# Better way of comparing two lists of dictionaries and display unique changes

Can I get a review of my code which compares 2 dictionaries and display unique changes.

import time
from random import randrange

temp_data = [{"Name":"SuperFish","KeyID":"SecretCodeFish"},
{"Name":"CowMan","KeyID":"SecretCodeCow"}]

def check_data(Names):
temp_key = "SpecialKey"
temp_list = []
for item in Names:
Users = {
'Name': item['Name'],
'Status':(randrange(2))}
temp_list.append(Users)
return temp_list

def display_data(data):
for i in data:
print("===")
print (i)
print("===")

Prev = check_data(temp_data)
Curr = check_data(temp_data)
New = []

while True:
Curr = check_data(temp_data)
time.sleep(3)
for item in Curr:
if item not in (Prev):
New.append(item)
if len(New)>0:
Prev = Curr
display_data(New)
New = []
else:
print("NO CHANGES DETECTED")


I'm mainly wondering if there is a cleaner way to write my solution.

• It's doubtful that you should be using a dictionary the way that you are, and should be passing around a stronger type like a named tuple or class instance, but your question is too hypothetical to answer. Surely you're not actually doing what check_data is doing every three seconds, but you haven't described your real use case. Aug 31 at 23:45
• Welcome to Code Review! I have rolled back Rev 3 → 2. Please see What to do when someone answers. Sep 1 at 18:23
• What's with all the temp data and hardcoded values?
– Mast
Sep 3 at 12:34

General

Variable names and function arguments should be lowercase.

You should wrap your main procedure in a main function, as well as a if __name__ == '__main__' guard. More info.

Function and variable naming are important for readability of your code. The clearer and more accurate your naming, the quicker and easier your code can be understood. For example: check_data does not check any data.
Its argument names is not a list of names, but a list of dictionaries that have a name and an id.
If I only see that function signature, I would expect to be able to do for name in names and get one name (probably as str) after another. Instead I get a dict, that has a "Name" field. for item in names should be an indicator, that names should be called something like items.

Type hints also make your code easier to read and understand, use them. PEP 484 | Python Docs

check_data

It's not quite clear why this function does what it does. Documentation (comments / docstrings) as to why this function is implemented this way would help.

temp_key is never used, delete it.

In its current state, the function can easily be cut down to a single line using a list comprehension:

def change_data(items: list[dict]) -> list[dict]:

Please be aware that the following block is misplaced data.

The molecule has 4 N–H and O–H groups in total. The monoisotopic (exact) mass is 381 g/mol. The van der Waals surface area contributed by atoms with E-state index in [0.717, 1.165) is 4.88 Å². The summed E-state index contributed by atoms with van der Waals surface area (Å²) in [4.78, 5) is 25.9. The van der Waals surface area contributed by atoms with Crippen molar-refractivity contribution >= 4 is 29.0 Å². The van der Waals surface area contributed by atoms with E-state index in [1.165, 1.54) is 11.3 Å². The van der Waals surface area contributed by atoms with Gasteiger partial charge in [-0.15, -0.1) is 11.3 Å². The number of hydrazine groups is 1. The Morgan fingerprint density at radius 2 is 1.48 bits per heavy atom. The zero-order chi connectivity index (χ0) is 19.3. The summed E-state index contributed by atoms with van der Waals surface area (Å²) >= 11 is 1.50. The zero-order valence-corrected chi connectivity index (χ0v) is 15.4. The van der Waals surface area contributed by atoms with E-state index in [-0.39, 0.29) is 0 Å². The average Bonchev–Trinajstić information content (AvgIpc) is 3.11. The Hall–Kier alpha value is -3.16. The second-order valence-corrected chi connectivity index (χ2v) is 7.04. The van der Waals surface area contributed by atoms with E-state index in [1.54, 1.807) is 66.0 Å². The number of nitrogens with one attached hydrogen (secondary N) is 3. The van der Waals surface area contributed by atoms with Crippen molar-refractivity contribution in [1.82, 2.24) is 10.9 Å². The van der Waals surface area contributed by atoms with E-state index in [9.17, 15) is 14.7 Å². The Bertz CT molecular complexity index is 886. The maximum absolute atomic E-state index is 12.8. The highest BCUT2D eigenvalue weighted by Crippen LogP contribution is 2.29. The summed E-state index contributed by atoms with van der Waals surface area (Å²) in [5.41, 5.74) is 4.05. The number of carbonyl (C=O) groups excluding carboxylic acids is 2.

return [{'Name': item['Name'], 'Status': randrange(2)} for item in items]


If you're not familiar with list comprehensions and generator expressions I would recommend learning about them. They're a useful (and often very efficient) tool.

But beware that a one-liner is not always the best option. If the creation of the dictionaries gets more complex it's probably better to move it to its own function.

Also note that 'Status': (randrange(2)) does not need as many parentheses: 'Status': randrange(2).

display_data

I'd recommend cutting this down to a single print statement per loop iteration:

def display_data(data: list) -> None:
for i in data:
print("===", i, "===", sep="\n")


or even better

def display_data(data: list) -> None:
line_sep = "==="
for i in data:
print(line_sep, i, line_sep, sep="\n")


main

Your first initialization of curr is immediately overwritten inside the loop, delete it.

if item not in (prev), does not need parentheses: if item not in prev.

There are better (more readable and more efficient) ways to create new, which should be called new_items or changed_items:

• List comprehension: new_items = [item for item in curr if item not in prev]
• Functional approach: new_items = list(filter(lambda item: item not in prev, curr))

This also allows you to get rid of both new = [] assignments, as these approaches will create an empty list if there are no new items.

You can replace if len(new_items) > 0 by if new_items. More about truthy and falsy values in Python

Complete code

import time
from random import randrange

temp_data = [{"Name": "SuperFish", "KeyID": "SecretCodeFish"},
{"Name": "CowMan", "KeyID": "SecretCodeCow"}]

def change_data(items: list[dict]) -> list[dict]:
return [{'Name': item['Name'], 'Status': randrange(2)} for item in items]

def display_data(data: list) -> None:
line_sep = "==="
for i in data:
print(line_sep, i, line_sep, sep="\n")

def main():
prev = change_data(temp_data)

while True:
time.sleep(3)

curr = change_data(temp_data)

new_items = [item for item in curr if item not in prev]

if new_items:
prev = curr
display_data(new_items)
else:
print("NO CHANGES DETECTED")

if __name__ == '__main__':
main()


Approach

Please note that the current algorithm runs in O(n^2). Unfortunately dict is an unhashable type in Python. Therefore we cannot use sets to get around this, which would run in O(n). More on that approach here.